of a discharge…”, and section 1001(31), i.e., …, the costs to prevent, minimize, or mitigate oil pollution…). Responsible parties may be exempt from the limits to liability, as defined in 33 U.S.C. § 2704(c), for such things as gross negligence, violation of Federal safety, failure of the responsible party to report the incident, or failure to provide reasonable cooperation with the removal activities.

  1. The Act established the Oil Spill Liability Trust Fund (33 U.S.C. § 2712)

    Affected parties may seek relief from this fund if full compensation is not first available from the responsible party.

  2. Non-preemption (Savings clause)

    The OPA makes clear that the Act will not preempt any state from imposing any additional liability or requirements with respect to the discharge of oil or the removal activities (33 U.S.C. § 2717)(OPA section 1018(a)). As such, OPA claims may be brought in state or federal court.

    While many numerous damage claims can be compensated under the OPA, punitive damages are not. However, due to the non-preemption of the OPA, these claims may be sought under applicable state laws.

    There have been several court cases which address the OPA’s savings clause. In Ray v. Atlantic Richfield Co (435 U.S. 151, 1978 AMC 527 (1978)) the U.S. Supreme Court held that the OPA’s savings provisions only applied to those state laws which involve Title I issues (liability rules and financial requirements) to recover damages from vessels “from which oil is discharged, or which pose the substantial threat of a discharge of oil” (120 S. Ct. 1146). Therefore, states were free to set forth additional requirements that related to the discharge of oil or the threat of discharge. However, state laws will be preempted in areas that do not relate specifically to the state’s or local concerns and responsibilities. For example, while a state may impose additional or stricter regulations to protect their waterways from oil discharges, a state is not within its jurisdiction to regulate tanker design or vessel personnel qualification. These matters will be regulated by federal statutes that seek to maintain uniformity throughout the states.

  3. Economic losses are recoverable under the OPA

    Due to the limitations of admiralty tort law, which provides no compensation to parties who suffer economic losses in the absence of physical harm, the OPA specifically address this deficiency through section 1002 of the OPA. This section states that “…economic losses resulting from destruction of, real or personal property… shall be recoverable…” (OPA section 1002(B)). OPA also allows for recovery of lost profits or loss of earning capacity as a result of the damage to real or personal property (OPA section 1002(E)). However, the Act does not make clear when these damages are recoverable.

    The case law on this subject has been somewhat inconsistent. In a Petition of Cleveland Tankers, Inc (791 F. Supp. 669, 1992 AMC 1727 (E.D. Mich. 1992)) the courts dismissed because Cleveland Tankers did not allege any injury, destruction, or loss to their real or personal property. Most other courts have interpreted section 1002 more broadly and have regularly awarded damages to parties who have suffered some economic loss due to a spill (Sekco Energy, Inc. v. M/V Margaret Chousest (820 F. Supp. 1008, 1994 AMC 1515 (E.D. La. 1993), Ballard Shipping Co. v. Beach Shellfish (32 F.3d 623, 1994 AMC 2705 (1st Cir. 1994)). This seems to be more in line with the intent of the OPA.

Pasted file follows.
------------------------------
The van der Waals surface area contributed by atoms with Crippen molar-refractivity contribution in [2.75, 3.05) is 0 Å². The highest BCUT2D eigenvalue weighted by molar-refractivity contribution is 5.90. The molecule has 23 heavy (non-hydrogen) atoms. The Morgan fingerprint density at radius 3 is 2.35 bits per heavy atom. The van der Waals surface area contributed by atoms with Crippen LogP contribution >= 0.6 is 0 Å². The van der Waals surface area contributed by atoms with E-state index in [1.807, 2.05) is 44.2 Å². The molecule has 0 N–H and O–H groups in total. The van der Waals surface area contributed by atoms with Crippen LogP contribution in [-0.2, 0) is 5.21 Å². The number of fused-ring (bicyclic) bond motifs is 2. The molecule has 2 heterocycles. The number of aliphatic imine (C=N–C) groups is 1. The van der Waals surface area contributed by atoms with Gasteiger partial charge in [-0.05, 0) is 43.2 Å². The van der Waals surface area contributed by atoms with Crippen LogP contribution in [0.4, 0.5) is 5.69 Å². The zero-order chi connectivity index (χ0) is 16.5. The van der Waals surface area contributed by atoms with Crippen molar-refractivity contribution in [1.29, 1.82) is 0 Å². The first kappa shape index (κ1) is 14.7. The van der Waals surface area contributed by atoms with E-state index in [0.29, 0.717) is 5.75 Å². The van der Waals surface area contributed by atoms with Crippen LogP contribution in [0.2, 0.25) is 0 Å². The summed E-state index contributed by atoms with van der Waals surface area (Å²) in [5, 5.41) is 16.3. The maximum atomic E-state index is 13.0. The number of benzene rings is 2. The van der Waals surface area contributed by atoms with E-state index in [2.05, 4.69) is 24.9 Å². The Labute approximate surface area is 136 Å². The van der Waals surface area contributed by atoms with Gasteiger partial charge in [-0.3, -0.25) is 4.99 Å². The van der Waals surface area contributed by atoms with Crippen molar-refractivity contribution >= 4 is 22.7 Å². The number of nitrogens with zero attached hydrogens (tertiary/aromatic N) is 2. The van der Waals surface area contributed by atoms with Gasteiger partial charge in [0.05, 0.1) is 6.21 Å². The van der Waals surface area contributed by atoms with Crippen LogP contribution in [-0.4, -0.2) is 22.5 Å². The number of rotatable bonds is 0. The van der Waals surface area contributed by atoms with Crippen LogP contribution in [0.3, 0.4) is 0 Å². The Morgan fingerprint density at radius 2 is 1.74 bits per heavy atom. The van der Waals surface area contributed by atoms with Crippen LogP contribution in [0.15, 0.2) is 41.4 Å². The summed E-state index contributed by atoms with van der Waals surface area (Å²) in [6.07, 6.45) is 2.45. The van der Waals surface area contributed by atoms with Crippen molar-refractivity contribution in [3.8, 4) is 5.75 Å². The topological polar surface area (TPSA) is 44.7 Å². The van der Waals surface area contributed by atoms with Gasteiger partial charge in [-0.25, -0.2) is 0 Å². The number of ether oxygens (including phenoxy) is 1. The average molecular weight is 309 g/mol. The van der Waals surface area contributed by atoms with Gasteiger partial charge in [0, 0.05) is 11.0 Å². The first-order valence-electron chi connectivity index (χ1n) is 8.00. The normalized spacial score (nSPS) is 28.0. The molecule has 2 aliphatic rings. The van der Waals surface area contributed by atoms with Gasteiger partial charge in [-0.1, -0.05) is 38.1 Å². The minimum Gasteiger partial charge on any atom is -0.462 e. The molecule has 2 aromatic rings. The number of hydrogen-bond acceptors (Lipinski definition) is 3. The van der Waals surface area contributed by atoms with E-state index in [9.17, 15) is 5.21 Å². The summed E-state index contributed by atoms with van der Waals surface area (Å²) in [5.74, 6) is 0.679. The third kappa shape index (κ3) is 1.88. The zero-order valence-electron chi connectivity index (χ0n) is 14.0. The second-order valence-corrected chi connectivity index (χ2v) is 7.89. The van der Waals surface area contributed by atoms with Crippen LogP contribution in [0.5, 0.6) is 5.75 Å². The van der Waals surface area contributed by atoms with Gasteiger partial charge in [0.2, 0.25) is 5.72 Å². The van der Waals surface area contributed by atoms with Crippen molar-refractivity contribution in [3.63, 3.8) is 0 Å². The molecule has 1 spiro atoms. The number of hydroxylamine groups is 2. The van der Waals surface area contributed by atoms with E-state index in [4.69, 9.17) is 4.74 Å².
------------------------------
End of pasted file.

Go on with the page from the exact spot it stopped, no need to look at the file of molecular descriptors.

4. OPA preempts the Limitation of Liability Act.

    For vessels, the Limitation of Liability Act limits the recoverable damages to the vessel’s value plus freight owing at the end of a voyage. The case law has demonstrated that the purpose of the OPA was to encourage rapid cleanup by responsible parties, and that any limitation of liability is at cross purposes to this goal. Therefore, the OPA preempts the Limitation of Liability Act under federal or state law.

  5. Natural resources losses may be assessed by active-use and passive-use.

    This is possibly the most debated of the OPA’s provisions due to the lack of specific guidelines directing the assessment of natural resource losses. Active-use resources are those that are used; passive-use describe those resources which may not be used, or even plan to be used by anyone, but are nevertheless valued as available.

    Trustees may use any manner of valuation techniques to assess natural resource loss including contingent evaluation. This process requires that a valuation measure be determined by surveying members of a hypothetical market and asking them how much they would pay to preserve that resource. While this technique seems subjective, the courts have given trustees great deference as long as the study is performed properly. It is likely that in the future such vague valuation processes will give rise to further litigation.

  6. Definition of reasonable recovery costs

    While the Act does define cleanup costs under sections 1012(a) and 1001(31), it was left to the courts to further define and uphold the clear language of those sections. Much of the controversy surrounding this section has centered on the inclusion of mitigation and monitoring costs associated with a spill, and whether those costs may be recovered from the Oil Spill Liability Trust Fund. In general, the courts have pointed to the language of section 1001(31) which states that removal costs means “the costs of removal that are in



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